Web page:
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NIS Directive concern

Is the NIS Directive tightening the UK’s national security, or a lot of hot air? asks Andrew Lloyd, President at Corero Network Security.

When the UK Government launched its Digital Strategy in March 2017, it was a proud day for many people working in the cyber security industry. The ambition of making the UK “the safest place in the world to live and work online” demonstrated the importance of cyber security to our national interests, and there was a sense of optimism that the National Cyber Security Centre (NCSC) would be empowered to protect our critical national infrastructure from the dangers of serious cyber-attacks. But while we were all swept up by the rhetoric, the current situation suggests that we are at risk of losing sight of this vision, and are on the cusp of throwing away this golden opportunity to improve our resilience against serious attacks.

This is deeply concerning, given that the UK is facing ever more serious cyber threats each day. In January, Ciaran Martin, the head of the NCSC, warned that it was a matter of “when, not if” the UK faces a major cyber-attack that might cripple infrastructure such as energy supplies or the financial services sector. Across all parts of critical national infrastructure (CNI), we are seeing a greater number of sophisticated and damaging cyber threats which are often believed to be the work of foreign governments seeking to cause political upheaval. Last year’s DDoS attacks against the transport network in Sweden caused train delays and disrupted travel services, while the WannaCry ransomware attacks last May demonstrated the capacity for cyber-attacks to impact people’s access to essential services.

So how is the UK dealing with these potential threats? Last month, the government published a response to its consultation on the UK’s implementation of the Network and Information Systems (NIS) Directive. This included confirming that UK critical infrastructure organisations may soon be liable for fines of up to £17m if they fail to implement robust cyber security measures. But despite the tough talk, the response avoided making any hard recommendations and instead relies on a more passive approach of deferring responsibility to the National Cyber Security Centre and the ‘Competent Authorities’.

Unfortunately, unless there is a significant increase in the precision of the guidance, this approach of passing the buck could result in almost no tightening of our national security. In January, the NCSC published its initial guidance for organisations looking to comply with the NIS Directive legislation. The measures outlined are heavily weighted on reactive attack reporting rather than advising organisations on how to better shore up their perimeter with proactive defence solutions. As an example, within the guidance organisations are asked to define their own risk profile, and then prove their resiliency against that profile – the equivalent of being graded on a test you wrote yourself.

Looking to the Competent Authorities, the Civil Aviation Authority (CAA) recently published a list of 26 cyber security controls as a framework for the regulation of cyber induced risks within the aviation industry. With respect to Network Perimeter Security, the list references various ISO standards, which explain that “special controls may also be required to maintain the availability of the network services and computers connected.” Against such vague guidance, it seems impossible that any aviation organisation could fail, effectively rendering the threat of receiving a £17m fine as meaningless. In addition, most of the security standards referenced are far from new. Whilst many of the principles hold true, few of the standards have been adapted for the modern, proactive security postures necessary to deliver real-time protection against the sophistication and frequency of today’s cyber-attacks.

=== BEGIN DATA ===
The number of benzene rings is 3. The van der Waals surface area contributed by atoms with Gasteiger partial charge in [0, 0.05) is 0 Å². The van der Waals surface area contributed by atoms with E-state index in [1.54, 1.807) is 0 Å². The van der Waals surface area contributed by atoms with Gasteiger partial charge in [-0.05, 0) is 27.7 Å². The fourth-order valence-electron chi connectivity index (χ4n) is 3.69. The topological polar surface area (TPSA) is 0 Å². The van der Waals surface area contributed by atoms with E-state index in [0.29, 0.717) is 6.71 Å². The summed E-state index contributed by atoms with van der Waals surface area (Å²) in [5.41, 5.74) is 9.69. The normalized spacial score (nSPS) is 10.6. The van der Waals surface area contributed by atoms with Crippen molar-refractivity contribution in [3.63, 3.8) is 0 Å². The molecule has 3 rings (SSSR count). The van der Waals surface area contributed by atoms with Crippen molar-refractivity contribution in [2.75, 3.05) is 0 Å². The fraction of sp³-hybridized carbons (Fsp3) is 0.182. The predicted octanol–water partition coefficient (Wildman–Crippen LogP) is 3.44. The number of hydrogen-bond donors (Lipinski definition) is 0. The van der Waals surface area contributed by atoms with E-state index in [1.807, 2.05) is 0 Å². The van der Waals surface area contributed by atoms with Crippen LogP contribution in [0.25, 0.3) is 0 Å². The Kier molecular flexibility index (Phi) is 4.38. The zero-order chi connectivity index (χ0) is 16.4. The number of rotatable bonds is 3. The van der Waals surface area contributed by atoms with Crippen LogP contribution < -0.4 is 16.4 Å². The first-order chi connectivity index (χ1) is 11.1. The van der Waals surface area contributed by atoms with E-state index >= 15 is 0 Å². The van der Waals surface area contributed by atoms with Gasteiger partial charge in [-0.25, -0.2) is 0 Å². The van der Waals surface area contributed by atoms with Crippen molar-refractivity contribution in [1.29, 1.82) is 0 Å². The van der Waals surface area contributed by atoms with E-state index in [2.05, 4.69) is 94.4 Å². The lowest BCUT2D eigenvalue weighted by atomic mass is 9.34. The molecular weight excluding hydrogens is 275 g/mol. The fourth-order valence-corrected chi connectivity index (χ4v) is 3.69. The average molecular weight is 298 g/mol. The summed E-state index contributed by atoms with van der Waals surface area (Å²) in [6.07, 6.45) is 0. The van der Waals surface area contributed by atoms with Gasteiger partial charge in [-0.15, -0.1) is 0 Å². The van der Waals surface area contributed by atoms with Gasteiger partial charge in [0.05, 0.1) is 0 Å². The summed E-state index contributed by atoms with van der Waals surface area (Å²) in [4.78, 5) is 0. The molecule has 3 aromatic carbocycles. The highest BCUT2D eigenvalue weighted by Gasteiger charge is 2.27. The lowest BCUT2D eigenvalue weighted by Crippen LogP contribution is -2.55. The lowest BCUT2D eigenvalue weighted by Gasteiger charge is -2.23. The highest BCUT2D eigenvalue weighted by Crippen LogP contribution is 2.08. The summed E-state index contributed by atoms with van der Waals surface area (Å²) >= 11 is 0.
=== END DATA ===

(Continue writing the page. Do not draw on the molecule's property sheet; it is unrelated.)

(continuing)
Against this backdrop, there is widespread evidence that many CNI organisations are still not taking adequate steps to protect themselves and the essential services they provide to UK citizens. In August 2017, a Freedom of Information study conducted by Corero Network Security found that 39pc of CNI organisations in the UK (and 42pc of NHS Trusts) had still not completed the government’s ’10 Steps to Cyber Security’ – considered a series of fairly basic steps to improve cyber security, that was first introduced in 2012.

In this light, it’s unclear how the UK’s implementation of the NIS Directive can successfully set out a framework of minimum cyber security standards for CNI. If the intended outcome is genuinely tied to resilience against cyber-attacks, then these essential services should be required to remain available during an attack. The outcome described in the guidance merely points to the proper disclosure of failed protection and the swift recovery of that failure – which could prove grossly inadequate in the event of a serious cyber-attack on our critical infrastructure, that could put UK citizens’ safety at risk. The concern remains that the implementation of the NIS Directive will be viewed as a mere tick-box exercise, rather than delivering a safe and secure cyberspace for our essential services, and fulfilling its promise for the UK to set world-leading standards in this area. Let’s hope we can still seize this opportunity.


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